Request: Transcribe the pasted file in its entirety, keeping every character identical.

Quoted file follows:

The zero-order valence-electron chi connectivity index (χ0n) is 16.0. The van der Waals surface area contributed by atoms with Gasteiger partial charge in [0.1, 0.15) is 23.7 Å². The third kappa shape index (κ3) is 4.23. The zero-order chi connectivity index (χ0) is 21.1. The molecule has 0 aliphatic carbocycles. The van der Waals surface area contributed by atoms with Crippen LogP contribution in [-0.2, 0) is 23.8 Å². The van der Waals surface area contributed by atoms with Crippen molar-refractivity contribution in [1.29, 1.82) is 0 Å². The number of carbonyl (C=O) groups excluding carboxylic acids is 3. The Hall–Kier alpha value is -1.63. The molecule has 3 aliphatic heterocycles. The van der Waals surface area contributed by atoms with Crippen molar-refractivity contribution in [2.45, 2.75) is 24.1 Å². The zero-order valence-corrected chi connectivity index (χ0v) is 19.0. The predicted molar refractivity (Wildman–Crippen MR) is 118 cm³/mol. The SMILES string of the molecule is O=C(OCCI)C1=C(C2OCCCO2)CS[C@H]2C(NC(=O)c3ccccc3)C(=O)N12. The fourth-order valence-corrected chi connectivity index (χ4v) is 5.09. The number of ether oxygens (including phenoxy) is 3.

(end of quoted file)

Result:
The zero-order valence-electron chi connectivity index (χ0n) is 16.0. The van der Waals surface area contributed by atoms with Gasteiger partial charge in [0.1, 0.15) is 23.7 Å². The third kappa shape index (κ3) is 4.23. The zero-order chi connectivity index (χ0) is 21.1. The molecule has 0 aliphatic carbocycles. The van der Waals surface area contributed by atoms with Crippen LogP contribution in [-0.2, 0) is 23.8 Å². The van der Waals surface area contributed by atoms with Crippen molar-refractivity contribution in [1.29, 1.82) is 0 Å². The number of carbonyl (C=O) groups excluding carboxylic acids is 3. The Hall–Kier alpha value is -1.63. The molecule has 3 aliphatic heterocycles. The van der Waals surface area contributed by atoms with Crippen molar-refractivity contribution in [2.45, 2.75) is 24.1 Å². The zero-order valence-corrected chi connectivity index (χ0v) is 19.0. The predicted molar refractivity (Wildman–Crippen MR) is 118 cm³/mol. The SMILES string of the molecule is O=C(OCCI)C1=C(C2OCCCO2)CS[C@H]2C(NC(=O)c3ccccc3)C(=O)N12. The fourth-order valence-corrected chi connectivity index (χ4v) is 5.09. The number of ether oxygens (including phenoxy) is 3.